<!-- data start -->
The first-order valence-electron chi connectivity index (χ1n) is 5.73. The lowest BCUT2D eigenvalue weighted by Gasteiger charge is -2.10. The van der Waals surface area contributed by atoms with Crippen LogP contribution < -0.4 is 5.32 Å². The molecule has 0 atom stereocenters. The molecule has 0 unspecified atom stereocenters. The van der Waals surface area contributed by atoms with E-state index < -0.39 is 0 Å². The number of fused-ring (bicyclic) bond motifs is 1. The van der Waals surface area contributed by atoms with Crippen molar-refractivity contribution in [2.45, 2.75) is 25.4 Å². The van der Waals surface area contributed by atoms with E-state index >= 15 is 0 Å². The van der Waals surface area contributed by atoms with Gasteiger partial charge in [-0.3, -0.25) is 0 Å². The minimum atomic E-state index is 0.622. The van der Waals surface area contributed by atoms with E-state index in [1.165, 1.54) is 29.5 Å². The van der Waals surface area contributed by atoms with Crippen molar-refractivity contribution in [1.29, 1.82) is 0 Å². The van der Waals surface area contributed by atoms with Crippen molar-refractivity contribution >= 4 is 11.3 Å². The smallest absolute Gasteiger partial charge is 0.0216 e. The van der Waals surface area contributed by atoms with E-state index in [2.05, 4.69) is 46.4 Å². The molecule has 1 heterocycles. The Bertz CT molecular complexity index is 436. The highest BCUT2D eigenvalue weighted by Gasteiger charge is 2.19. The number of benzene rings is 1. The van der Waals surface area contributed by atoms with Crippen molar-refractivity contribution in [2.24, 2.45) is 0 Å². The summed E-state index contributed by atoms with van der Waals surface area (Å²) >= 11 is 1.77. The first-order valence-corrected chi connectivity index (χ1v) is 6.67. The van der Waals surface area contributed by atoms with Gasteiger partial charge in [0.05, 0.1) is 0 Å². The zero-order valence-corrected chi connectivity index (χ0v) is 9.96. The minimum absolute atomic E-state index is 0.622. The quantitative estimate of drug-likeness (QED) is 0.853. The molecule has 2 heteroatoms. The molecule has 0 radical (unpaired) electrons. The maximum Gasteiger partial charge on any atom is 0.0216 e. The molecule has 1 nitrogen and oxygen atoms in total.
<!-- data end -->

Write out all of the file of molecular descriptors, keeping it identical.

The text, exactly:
The first-order valence-electron chi connectivity index (χ1n) is 5.73. The lowest BCUT2D eigenvalue weighted by Gasteiger charge is -2.10. The van der Waals surface area contributed by atoms with Crippen LogP contribution < -0.4 is 5.32 Å². The molecule has 0 atom stereocenters. The molecule has 0 unspecified atom stereocenters. The van der Waals surface area contributed by atoms with E-state index < -0.39 is 0 Å². The number of fused-ring (bicyclic) bond motifs is 1. The van der Waals surface area contributed by atoms with Crippen molar-refractivity contribution in [2.45, 2.75) is 25.4 Å². The van der Waals surface area contributed by atoms with E-state index >= 15 is 0 Å². The van der Waals surface area contributed by atoms with Gasteiger partial charge in [-0.3, -0.25) is 0 Å². The minimum atomic E-state index is 0.622. The van der Waals surface area contributed by atoms with E-state index in [1.165, 1.54) is 29.5 Å². The van der Waals surface area contributed by atoms with Crippen molar-refractivity contribution in [1.29, 1.82) is 0 Å². The van der Waals surface area contributed by atoms with Crippen molar-refractivity contribution >= 4 is 11.3 Å². The smallest absolute Gasteiger partial charge is 0.0216 e. The van der Waals surface area contributed by atoms with E-state index in [2.05, 4.69) is 46.4 Å². The molecule has 1 heterocycles. The Bertz CT molecular complexity index is 436. The highest BCUT2D eigenvalue weighted by Gasteiger charge is 2.19. The number of benzene rings is 1. The van der Waals surface area contributed by atoms with Crippen molar-refractivity contribution in [2.24, 2.45) is 0 Å². The summed E-state index contributed by atoms with van der Waals surface area (Å²) >= 11 is 1.77. The first-order valence-corrected chi connectivity index (χ1v) is 6.67. The van der Waals surface area contributed by atoms with Gasteiger partial charge in [0.05, 0.1) is 0 Å². The zero-order valence-corrected chi connectivity index (χ0v) is 9.96. The minimum absolute atomic E-state index is 0.622. The quantitative estimate of drug-likeness (QED) is 0.853. The molecule has 2 heteroatoms. The molecule has 0 radical (unpaired) electrons. The maximum Gasteiger partial charge on any atom is 0.0216 e. The molecule has 1 nitrogen and oxygen atoms in total.